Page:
The band plowed through the latest OPN release, Age of, in its entirety, cycling through prim harpsichords, earth rattling bass and cacophonous static. In general the acoustics were great, but the set didn’t really utilize the full power of the MONOM, with most sounds tracked to a large number of speakers at any given time.

For their encore, OPN launched into “Child of Rage” and “Chrome Country”. It’s hard to imagine an artist like Lopatin having a greatest hit but the opening strains of “Chrome Country” were met with a burst of applause and the final organ movement was nothing short of a revelation.

After clearing the stage, the audience was treated to Lopatin’s four-part composition MYRIAD. The first vignette was similar to Jlin’s, drawing heavily from field recordings. The next was truly frightening, with kettle drums punching the air at unexpected intervals. A droney chanting movement followed, before a final synth movement brought everyone back to earth.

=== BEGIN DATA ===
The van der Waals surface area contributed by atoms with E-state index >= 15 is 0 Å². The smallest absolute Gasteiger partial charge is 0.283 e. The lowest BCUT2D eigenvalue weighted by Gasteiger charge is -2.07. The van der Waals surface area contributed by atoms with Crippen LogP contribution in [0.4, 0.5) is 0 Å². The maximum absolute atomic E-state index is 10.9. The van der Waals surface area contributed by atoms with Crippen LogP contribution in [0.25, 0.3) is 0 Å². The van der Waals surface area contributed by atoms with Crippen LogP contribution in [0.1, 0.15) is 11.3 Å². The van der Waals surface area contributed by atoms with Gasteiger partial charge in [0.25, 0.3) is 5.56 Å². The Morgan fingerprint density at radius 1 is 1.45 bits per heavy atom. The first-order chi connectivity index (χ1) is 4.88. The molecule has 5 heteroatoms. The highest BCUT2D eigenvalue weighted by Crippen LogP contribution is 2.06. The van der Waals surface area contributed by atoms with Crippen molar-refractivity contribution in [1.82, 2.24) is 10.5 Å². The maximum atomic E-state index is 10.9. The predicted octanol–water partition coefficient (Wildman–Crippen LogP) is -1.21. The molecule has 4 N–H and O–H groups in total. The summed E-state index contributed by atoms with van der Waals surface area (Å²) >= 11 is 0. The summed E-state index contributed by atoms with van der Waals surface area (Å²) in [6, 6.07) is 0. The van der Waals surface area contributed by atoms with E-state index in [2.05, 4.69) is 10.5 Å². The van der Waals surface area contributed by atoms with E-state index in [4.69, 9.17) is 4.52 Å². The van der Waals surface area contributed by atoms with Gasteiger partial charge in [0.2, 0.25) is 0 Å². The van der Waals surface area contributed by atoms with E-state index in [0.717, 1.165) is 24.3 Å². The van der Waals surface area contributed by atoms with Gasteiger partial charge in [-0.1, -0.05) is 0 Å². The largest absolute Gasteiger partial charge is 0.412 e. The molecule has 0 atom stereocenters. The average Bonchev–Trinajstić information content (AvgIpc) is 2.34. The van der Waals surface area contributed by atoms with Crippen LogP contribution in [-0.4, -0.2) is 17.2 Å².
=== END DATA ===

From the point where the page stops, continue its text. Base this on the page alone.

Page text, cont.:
The Victor?

Both Jlin and Oneohtrix Point Never employed MONOM for a unique and mesmerizing effect, but of the two, Jlin created a piece that was better tailored to space. Regardless of my preference, the artists proved that MONOM is a exciting, vital technology with the potential to transform the traditional listening experience as we know it.

Andrew Neely is a Berlin-based writer and musician hailing from Boulder, Colorado in the U.S.

Editor’s Note

Red Bull Sound Select has made a name for itself by curating and bankrolling thousands of shows over the years. Of the many brands vying to appear hip and in-touch with young consumers (see also this year’s unbearable Bread & Butter festival), Red Bull is one of a select few that actually seems to play the part of tastemaker believably. Over the years we’ve seen numerous shows under the Sound Select umbrella, many of them wonderful experiences.

With that said, Red Bull’s primary stockholder, Austrian Billionaire Dietrich Mateschitz, has a bad track record funding conservative causes and regressive political campaigns. While we support the artists who benefit from Red Bull’s promotion, we cannot in good conscience endorse the brand or the festival, which is ultimately nothing more than a marketing tool for an energy drink.